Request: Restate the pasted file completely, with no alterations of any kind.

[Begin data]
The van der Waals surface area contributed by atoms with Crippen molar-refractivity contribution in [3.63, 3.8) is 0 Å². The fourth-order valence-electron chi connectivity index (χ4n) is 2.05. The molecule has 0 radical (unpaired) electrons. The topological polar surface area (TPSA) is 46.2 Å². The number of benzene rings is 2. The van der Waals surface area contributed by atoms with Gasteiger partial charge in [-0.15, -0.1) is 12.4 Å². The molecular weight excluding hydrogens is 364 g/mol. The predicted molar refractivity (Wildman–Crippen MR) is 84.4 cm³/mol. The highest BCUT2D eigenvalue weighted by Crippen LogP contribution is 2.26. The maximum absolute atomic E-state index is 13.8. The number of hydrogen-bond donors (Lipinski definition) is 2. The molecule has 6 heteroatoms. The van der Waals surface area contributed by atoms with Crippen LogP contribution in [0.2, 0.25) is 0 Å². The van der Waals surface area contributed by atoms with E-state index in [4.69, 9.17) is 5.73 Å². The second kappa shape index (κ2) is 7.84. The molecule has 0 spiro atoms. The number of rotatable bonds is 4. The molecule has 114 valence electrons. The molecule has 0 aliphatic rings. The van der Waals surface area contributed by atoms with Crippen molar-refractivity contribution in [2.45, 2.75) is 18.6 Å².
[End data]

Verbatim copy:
The van der Waals surface area contributed by atoms with Crippen molar-refractivity contribution in [3.63, 3.8) is 0 Å². The fourth-order valence-electron chi connectivity index (χ4n) is 2.05. The molecule has 0 radical (unpaired) electrons. The topological polar surface area (TPSA) is 46.2 Å². The number of benzene rings is 2. The van der Waals surface area contributed by atoms with Gasteiger partial charge in [-0.15, -0.1) is 12.4 Å². The molecular weight excluding hydrogens is 364 g/mol. The predicted molar refractivity (Wildman–Crippen MR) is 84.4 cm³/mol. The highest BCUT2D eigenvalue weighted by Crippen LogP contribution is 2.26. The maximum absolute atomic E-state index is 13.8. The number of hydrogen-bond donors (Lipinski definition) is 2. The molecule has 6 heteroatoms. The van der Waals surface area contributed by atoms with Crippen LogP contribution in [0.2, 0.25) is 0 Å². The van der Waals surface area contributed by atoms with E-state index in [4.69, 9.17) is 5.73 Å². The second kappa shape index (κ2) is 7.84. The molecule has 0 spiro atoms. The number of rotatable bonds is 4. The molecule has 114 valence electrons. The molecule has 0 aliphatic rings. The van der Waals surface area contributed by atoms with Crippen molar-refractivity contribution in [2.45, 2.75) is 18.6 Å².